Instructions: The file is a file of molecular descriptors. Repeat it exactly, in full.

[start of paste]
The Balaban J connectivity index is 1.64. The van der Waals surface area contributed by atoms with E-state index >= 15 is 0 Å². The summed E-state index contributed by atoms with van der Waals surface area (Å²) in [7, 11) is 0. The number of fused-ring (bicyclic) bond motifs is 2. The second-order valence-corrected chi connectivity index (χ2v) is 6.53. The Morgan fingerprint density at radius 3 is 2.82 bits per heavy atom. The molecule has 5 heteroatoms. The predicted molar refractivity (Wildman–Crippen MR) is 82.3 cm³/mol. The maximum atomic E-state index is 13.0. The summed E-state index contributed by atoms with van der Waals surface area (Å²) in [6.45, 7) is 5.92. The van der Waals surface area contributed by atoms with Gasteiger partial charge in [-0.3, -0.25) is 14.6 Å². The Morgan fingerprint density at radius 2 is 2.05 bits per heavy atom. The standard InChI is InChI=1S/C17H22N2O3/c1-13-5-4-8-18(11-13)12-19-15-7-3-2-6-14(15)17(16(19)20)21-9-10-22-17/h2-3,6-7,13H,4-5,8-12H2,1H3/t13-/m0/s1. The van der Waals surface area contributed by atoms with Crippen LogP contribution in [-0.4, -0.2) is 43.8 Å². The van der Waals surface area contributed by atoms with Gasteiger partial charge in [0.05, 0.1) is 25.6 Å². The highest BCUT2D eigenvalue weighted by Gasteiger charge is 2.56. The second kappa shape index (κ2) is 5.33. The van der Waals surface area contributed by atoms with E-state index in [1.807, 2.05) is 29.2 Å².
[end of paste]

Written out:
The Balaban J connectivity index is 1.64. The van der Waals surface area contributed by atoms with E-state index >= 15 is 0 Å². The summed E-state index contributed by atoms with van der Waals surface area (Å²) in [7, 11) is 0. The number of fused-ring (bicyclic) bond motifs is 2. The second-order valence-corrected chi connectivity index (χ2v) is 6.53. The Morgan fingerprint density at radius 3 is 2.82 bits per heavy atom. The molecule has 5 heteroatoms. The predicted molar refractivity (Wildman–Crippen MR) is 82.3 cm³/mol. The maximum atomic E-state index is 13.0. The summed E-state index contributed by atoms with van der Waals surface area (Å²) in [6.45, 7) is 5.92. The van der Waals surface area contributed by atoms with Gasteiger partial charge in [-0.3, -0.25) is 14.6 Å². The Morgan fingerprint density at radius 2 is 2.05 bits per heavy atom. The standard InChI is InChI=1S/C17H22N2O3/c1-13-5-4-8-18(11-13)12-19-15-7-3-2-6-14(15)17(16(19)20)21-9-10-22-17/h2-3,6-7,13H,4-5,8-12H2,1H3/t13-/m0/s1. The van der Waals surface area contributed by atoms with Crippen LogP contribution in [-0.4, -0.2) is 43.8 Å². The van der Waals surface area contributed by atoms with Gasteiger partial charge in [0.05, 0.1) is 25.6 Å². The highest BCUT2D eigenvalue weighted by Gasteiger charge is 2.56. The second kappa shape index (κ2) is 5.33. The van der Waals surface area contributed by atoms with E-state index in [1.807, 2.05) is 29.2 Å².